Carlson, a veteran conservative journalist and commentator, joined Fox News in 2009 as a contributor after previously hosting shows on MSNBC and CNN. He launched news and opinion site The Daily Caller the following year, and in 2013, stepped up to co-host the weekend edition of “Fox & Friends.”
Since Kelly, widely seen as the future of Fox News, announced Tuesday she was leaving Fox News for NBC News, there’s been speculation that the network would want another woman hosting the coveted 9 p.m. slot between ratings leader Bill O’Reilly and Sean Hannity. Also, Carlson had only been in the 7 p.m. slot, vacated by Greta Van Susteren, since November.
It’s a rapid rise for Carlson, though he has quickly succeeded with his show in producing strong ratings, sparking debate and generating viral moments ― metrics prized by cable news executives.
“In less than two months, Tucker has taken cable news by storm with his spirited interviews and consistently strong performance,” Rupert Murdoch, executive chairman of Fox News parent company 21st Century Fox, said in a statement. “Viewers have overwhelmingly responded to the show and we look forward to him being a part of Fox News’ powerful primetime line-up.”
Carlson’s show has averaged 2.8 million viewers since its launch and last month ranked 2nd in the key 25-54 demographic, behind only O’Reilly.
He’s also generated plenty of headlines already. Carlson got New York Times public editor Liz Spayd to agree with him that some of the paper’s political reporters’ tweets had crossed a line and sparred with Newsweek’s Kurt Eichenwald and Teen Vogue’s Lauren Duca. She called Carlson a “partisan hack,” while he dismissively suggested she write about fashion instead of politics.
Carlson, who made media criticism a recurring part of his Fox News show, had once been a highly regarded magazine writer for publications like New York and Esquire, as well as the conservative Weekly Standard.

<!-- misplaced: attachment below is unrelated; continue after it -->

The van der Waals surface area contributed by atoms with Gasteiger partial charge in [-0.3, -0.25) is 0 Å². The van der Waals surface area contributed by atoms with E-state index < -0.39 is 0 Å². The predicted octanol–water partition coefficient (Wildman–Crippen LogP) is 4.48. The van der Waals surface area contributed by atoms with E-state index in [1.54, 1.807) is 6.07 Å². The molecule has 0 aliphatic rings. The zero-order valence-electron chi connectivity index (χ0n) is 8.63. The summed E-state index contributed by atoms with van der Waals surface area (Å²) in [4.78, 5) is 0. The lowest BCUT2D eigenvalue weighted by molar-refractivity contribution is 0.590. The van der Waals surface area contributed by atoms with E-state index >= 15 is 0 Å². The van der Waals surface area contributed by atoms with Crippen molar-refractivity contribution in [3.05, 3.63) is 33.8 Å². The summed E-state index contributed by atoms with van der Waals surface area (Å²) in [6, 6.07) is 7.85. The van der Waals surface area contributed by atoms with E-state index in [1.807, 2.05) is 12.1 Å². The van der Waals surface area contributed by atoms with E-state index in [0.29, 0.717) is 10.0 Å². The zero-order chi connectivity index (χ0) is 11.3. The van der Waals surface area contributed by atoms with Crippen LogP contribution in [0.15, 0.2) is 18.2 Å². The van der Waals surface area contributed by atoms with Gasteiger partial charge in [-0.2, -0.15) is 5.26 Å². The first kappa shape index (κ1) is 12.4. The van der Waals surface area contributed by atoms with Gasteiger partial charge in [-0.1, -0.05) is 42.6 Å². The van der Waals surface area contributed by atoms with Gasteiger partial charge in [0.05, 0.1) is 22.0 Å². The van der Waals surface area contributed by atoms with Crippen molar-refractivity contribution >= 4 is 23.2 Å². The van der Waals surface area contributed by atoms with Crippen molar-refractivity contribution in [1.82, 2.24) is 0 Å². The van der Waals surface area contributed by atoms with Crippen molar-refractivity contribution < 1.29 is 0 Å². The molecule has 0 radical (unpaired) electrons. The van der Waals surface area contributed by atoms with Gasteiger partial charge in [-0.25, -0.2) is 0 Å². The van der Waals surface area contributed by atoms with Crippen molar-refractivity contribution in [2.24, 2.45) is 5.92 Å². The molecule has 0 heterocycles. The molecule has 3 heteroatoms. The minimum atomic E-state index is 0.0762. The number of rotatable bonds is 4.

He later shifted to television punditry and served as the bowtie-clad conservative host on CNN’s partisan slugfest “Crossfire.” Jon Stewart famously appeared on the show in 2004 and urged Carlson and liberal host Paul Begala to “stop hurting America.” The show was canceled months later.
In 2005, Carlson began hosting an evening show on MSNBC, which was canceled three years later as the network veered left in primetime.
Carlson drew jeers from the conservative faithful at the Conservative Political Action Conference in 2009 for speaking favorably about The New York Times and suggested there needed to be better fact-based reporting from newsrooms on the right.
But Carlson has also criticized the Times, and the news media more broadly, as being disconnected from much of the country.
“Everybody in journalism — black, white, Hispanic, Asian — they’re all from exactly the same culture,” he told HuffPost in 2013. “They’re all coastal. They’re all secular. They’ve never held a gun before. They also have the same — they’re all pro-choice. They’re all pro gay rights. That’s fine. But the net effect is an echo chamber.”
By promoting Carlson to 9 p.m., Fox News has shifted to a primetime line-up that ranges from sympathetic to president-elect Donald Trump to outright cheerleading. Kelly, who prompted tirades from Trump after she challenged his sexist comments during a Republican debate, didn’t boost his candidacy in 2016 and frequently booked critics on her show. Meanwhile, Trump frequently turned to Hannity for softball interviews throughout the election.
Carlson wasn’t a Trump mouthpiece, like Hannity, but has repeatedly criticized so-called elites, and especially those in the news media, as being out of touch with Americans who voted for Trump. “In Washington,” he said last month, “no one believes anything unless it comes from The New Yorker, New York Times editorial page, or The Washington Post.”
The Drudge Report first reported the news of Carlson’s promotion, which was confirmed soon after in a press release.
Fox News also announced that afternoon host Martha MacCallum will move to 7 p.m. to host a new program, “The First 100 Days.” She’ll co-anchor Fox News’ inauguration coverage with chief political anchor Bret Baier too.
“Martha is a versatile and skilled anchor who has proven to be an essential component of our news programming,” Murdoch said. “For the last 12 years, our viewers have trusted her reporting and we are pleased she will be part of our primetime line-up for the first 100 days of the new presidency.”
This post has been updated with more details on Carlson’s career and statements from Fox News.